Winterizing your garden is a necessary task, especially if you live in a region that has cold days ahead! Tackling this chore is like cleaning out the school locker at the end of the year. You’re happy it’s over, nostalgic about the past months, glad for a break, yet can’t wait for the next year! It’s a rite of passage that every gardener must face, like it or not.
Make sure that everything edible or salvageable has been removed from your garden. If you are sick of picking tomatoes and are out of time, offer the rest to a friend or neighbor. Tell them to clean out what they want, so you can get to tucking the garden to bed for a long winters rest. They will enjoy getting fresh vegetables and you will have saved yourself some work.
Let’s hope it’s not a big garden, because the best way to prepare it for winter is to pull everything up by hand. Just go row by row and pull the plants up and toss them into a yard cart or wagon. Hey, you pulled weeds all summer didn’t you? At least now you don’t have to be so careful about what you are grabbing. Just yank it all up.
If you compost, this stuff is great to save and will give you a good start on feeding next years garden. If you are not a composter, then you will have to figure out how to dispose of the debris from your garden. Some people burn it, but this is really a waste and is bad for the environment. It may also be against your city ordinance. Be sure to dispose of your garden debris responsibly.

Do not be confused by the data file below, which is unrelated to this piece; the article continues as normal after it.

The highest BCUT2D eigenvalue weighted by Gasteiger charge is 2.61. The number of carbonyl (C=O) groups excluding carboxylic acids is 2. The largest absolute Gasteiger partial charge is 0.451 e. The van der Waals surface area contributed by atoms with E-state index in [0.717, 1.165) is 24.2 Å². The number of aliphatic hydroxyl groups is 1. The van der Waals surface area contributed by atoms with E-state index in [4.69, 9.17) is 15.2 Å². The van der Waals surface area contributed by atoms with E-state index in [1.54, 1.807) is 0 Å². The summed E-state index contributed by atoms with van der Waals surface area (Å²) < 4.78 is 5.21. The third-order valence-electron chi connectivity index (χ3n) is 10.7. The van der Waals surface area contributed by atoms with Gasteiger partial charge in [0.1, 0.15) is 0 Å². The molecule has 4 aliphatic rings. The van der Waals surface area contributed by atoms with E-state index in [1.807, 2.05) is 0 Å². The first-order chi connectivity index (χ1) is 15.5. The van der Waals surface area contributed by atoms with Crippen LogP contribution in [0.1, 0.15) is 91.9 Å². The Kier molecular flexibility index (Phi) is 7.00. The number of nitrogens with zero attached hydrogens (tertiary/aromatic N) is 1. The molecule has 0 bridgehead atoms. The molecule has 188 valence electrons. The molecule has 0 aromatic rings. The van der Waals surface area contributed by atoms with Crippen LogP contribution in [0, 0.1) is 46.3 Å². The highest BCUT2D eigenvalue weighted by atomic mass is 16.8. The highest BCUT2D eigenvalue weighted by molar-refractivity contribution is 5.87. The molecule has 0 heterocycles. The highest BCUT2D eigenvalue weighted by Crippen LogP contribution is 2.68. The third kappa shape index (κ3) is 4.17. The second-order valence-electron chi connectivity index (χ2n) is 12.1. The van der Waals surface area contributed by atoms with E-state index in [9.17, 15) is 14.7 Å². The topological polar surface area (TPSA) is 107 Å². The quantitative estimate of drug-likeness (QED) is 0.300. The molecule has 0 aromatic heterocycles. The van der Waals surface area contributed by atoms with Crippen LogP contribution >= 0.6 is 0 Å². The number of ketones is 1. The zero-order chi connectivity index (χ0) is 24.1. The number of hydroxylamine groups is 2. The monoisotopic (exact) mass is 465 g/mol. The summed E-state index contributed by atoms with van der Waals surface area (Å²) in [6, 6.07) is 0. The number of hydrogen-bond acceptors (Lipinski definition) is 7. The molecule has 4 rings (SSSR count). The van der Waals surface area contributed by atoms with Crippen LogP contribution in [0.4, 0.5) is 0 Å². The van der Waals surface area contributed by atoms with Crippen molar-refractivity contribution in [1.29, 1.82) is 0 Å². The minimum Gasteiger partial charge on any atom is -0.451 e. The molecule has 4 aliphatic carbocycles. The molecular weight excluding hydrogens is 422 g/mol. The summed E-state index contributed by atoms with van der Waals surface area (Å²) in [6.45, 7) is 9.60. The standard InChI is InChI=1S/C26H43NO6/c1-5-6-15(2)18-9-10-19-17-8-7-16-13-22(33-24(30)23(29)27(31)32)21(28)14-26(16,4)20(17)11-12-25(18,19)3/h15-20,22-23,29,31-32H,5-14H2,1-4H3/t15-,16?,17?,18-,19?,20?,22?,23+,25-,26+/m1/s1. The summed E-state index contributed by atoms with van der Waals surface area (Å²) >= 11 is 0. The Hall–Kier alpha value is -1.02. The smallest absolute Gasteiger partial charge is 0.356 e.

Do not put anything into your compost pile that you suspect might be diseased or bug infested. You’ll just give it all a cozy place to live and thrive until next year. Then you will contaminate your new garden. The best advice here is that when in doubt, throw it out!
Now that the biggest mess is gone, you need to get out the yard rake. Rake the entire garden to get even the smallest bits of weeds or leaves left behind. The ground needs to get plenty of sunlight and air, if it is to be healthy enough to support another garden in the spring.
The final step in winterizing your garden is to clean and examine all of your gardening tools. Rinse them all off with a hose to remove any dirt that has caked on them. Leaving the dirt will cause your tools to rust over the winter months. Your job will be harder next year, so yes, dealing with the tools is all part of winterizing your garden.
Make sure your tools are all dry before you store them for the winter. I’ve even heard some gardeners say that they apply a coat of vegetable oil to their rakes and spades before storing them. I have never attempted this, so you can try it at your own risk! I just figured it be too messy to deal with by next year.
Now all you need to do is buy you some good gardening books to read through the winter months. If you are really into planning ahead, you should check out my article about “Make a Garden Planner Guide.” It will help you wile away the winter months and you’ll be all ready to start your garden next spring. Take heart, spring will be back soon!